The pace of change in technology is transforming every aspect of the services mobile network operators provide but shifts in technology impact more than just MNOs.
Opportunities are also created for the other players in the ecosystem: hyperscalers, original equipment manufacturers, and cloud and solutions providers. They are equally keen to take a big chunk of the mobile services revenue pie.
The environment mobile operators inhabit is becoming increasingly crowded and complex. As MNOs cannot provide the entire set of solutions and services across the mobile value chain, their ability to transform and collaborate or enter into partnerships with other stakeholders in the industry will play a key role in their ability to succeed in the long term.
For MNOs to be able to adapt, they need to become simpler to deal with. This means leveraging AI and virtualisation where it makes sense and requires the right balance of human interaction towards customers, industry players or internal stakeholders, all the while being cost conscious.
When we need help with a technology, we all want to hear a human voice providing the answer we are looking for. The business-to-business space is no different. Customers (B2B and B2C) want a seamless experience, and an omnichannel strategy that removes communications channel silos will be key for MNOs that want to be ahead of the race in 2030.
Agility and flexibility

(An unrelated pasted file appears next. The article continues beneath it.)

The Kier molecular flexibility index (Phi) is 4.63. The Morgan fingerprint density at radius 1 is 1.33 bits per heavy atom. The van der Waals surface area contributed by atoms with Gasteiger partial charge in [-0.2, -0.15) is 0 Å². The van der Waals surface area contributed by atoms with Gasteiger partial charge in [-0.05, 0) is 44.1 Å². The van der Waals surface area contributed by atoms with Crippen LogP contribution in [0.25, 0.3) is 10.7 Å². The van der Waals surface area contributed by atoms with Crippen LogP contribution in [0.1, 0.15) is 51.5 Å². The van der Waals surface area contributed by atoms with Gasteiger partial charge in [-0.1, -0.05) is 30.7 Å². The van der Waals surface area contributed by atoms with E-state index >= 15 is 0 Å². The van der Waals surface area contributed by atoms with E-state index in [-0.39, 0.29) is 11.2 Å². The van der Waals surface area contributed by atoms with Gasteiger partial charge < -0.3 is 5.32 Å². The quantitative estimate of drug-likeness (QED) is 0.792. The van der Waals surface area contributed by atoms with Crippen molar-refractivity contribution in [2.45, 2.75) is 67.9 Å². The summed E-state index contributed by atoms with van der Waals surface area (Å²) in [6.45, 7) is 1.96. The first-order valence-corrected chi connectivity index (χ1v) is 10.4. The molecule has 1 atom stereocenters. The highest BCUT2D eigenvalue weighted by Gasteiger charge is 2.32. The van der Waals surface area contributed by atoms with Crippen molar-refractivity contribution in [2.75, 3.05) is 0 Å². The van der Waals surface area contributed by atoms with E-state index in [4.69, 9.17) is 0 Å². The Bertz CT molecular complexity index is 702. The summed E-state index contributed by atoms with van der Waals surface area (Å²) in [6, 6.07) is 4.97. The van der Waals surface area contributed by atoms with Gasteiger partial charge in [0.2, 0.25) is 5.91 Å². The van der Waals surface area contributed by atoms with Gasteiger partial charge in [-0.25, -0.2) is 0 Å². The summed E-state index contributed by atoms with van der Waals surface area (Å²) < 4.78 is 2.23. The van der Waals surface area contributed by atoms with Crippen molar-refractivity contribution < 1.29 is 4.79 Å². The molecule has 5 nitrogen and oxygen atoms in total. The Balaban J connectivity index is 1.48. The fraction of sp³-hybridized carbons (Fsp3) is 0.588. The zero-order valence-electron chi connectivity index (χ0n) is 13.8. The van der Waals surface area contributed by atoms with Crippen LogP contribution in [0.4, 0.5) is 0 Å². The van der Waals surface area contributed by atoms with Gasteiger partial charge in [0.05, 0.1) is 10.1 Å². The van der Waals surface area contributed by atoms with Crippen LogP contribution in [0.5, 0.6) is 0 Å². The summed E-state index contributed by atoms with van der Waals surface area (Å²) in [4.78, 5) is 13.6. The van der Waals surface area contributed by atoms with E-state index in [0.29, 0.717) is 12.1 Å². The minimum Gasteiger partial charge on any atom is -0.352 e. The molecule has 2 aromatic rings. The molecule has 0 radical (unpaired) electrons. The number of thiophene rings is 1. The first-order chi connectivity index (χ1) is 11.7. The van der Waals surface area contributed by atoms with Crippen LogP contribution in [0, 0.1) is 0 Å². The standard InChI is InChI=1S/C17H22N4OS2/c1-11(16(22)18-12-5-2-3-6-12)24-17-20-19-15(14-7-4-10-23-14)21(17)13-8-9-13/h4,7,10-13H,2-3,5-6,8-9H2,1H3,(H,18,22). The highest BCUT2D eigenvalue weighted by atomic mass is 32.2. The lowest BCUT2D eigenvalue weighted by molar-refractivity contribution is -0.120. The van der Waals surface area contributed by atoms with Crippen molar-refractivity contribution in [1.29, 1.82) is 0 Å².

MNOs must pay significant attention to their ability to adapt. The larger the organisation, the harder this is, but to stay afloat in times of profound industry transformation, it is essential for MNOs to be flexible in their ways of working and their ability to embrace new technologies, new partners and new skills. Those who are brave in these areas will probably make mistakes, but they will learn fast and find their own way forward. The MNOs that trust their employees and give them the freedom to think outside the box are the ones we are most likely to see thriving in 2030.
In the B2C segment, consumers tend to think of MNOs only in terms of network coverage. Consumers seldom think of them when it comes to services. Instead, they look to third parties. This is why partnering with the right external players presents such a great opportunity for MNOs.
New technologies, such as 5G, will open greater possibilities for MNOs, both in the B2C and B2B segments, but innovative partners are needed to spot and leverage these opportunities.
In the B2B segment in particular, MNOs should strive to be so much more than just the network provider. Partnering should be a critical component of a B2B MNO strategy. The B2B environment is global, but it is also verticalised across industry segments, each having its specific sets of requirements. Identifying a clear partner road map strategy, for both regions and industries, will be crucial when addressing the needs of those verticals at domestic or international level.
We are driving full speed ahead into an era of rapid innovation cycles, profound corporate transformation and increased industry collaboration in a multi-faceted ecosystem of partners. Those who do not embrace all these elements and are not quick enough to change will not survive. Partnering and leveraging industry knowledge and capabilities will no doubt help to define what a successful MNO should look like in the future.
The most successful MNOs in 2030 will be those who have simplified their customer communication processes, and who have linked with myriad partners to offer services and functionality to both B2C and B2B customers that is far greater than the simple sum of the individual parts: more effective, and much more user-friendly.
The MNOs that will really stand out and flourish will be those that are also agile and innovative – regardless of their size.
- The author, Suzy Menneret, is MEF wholesale advisor and programme lead at the Mobile Ecosystem Forum, a global trade body established in 2000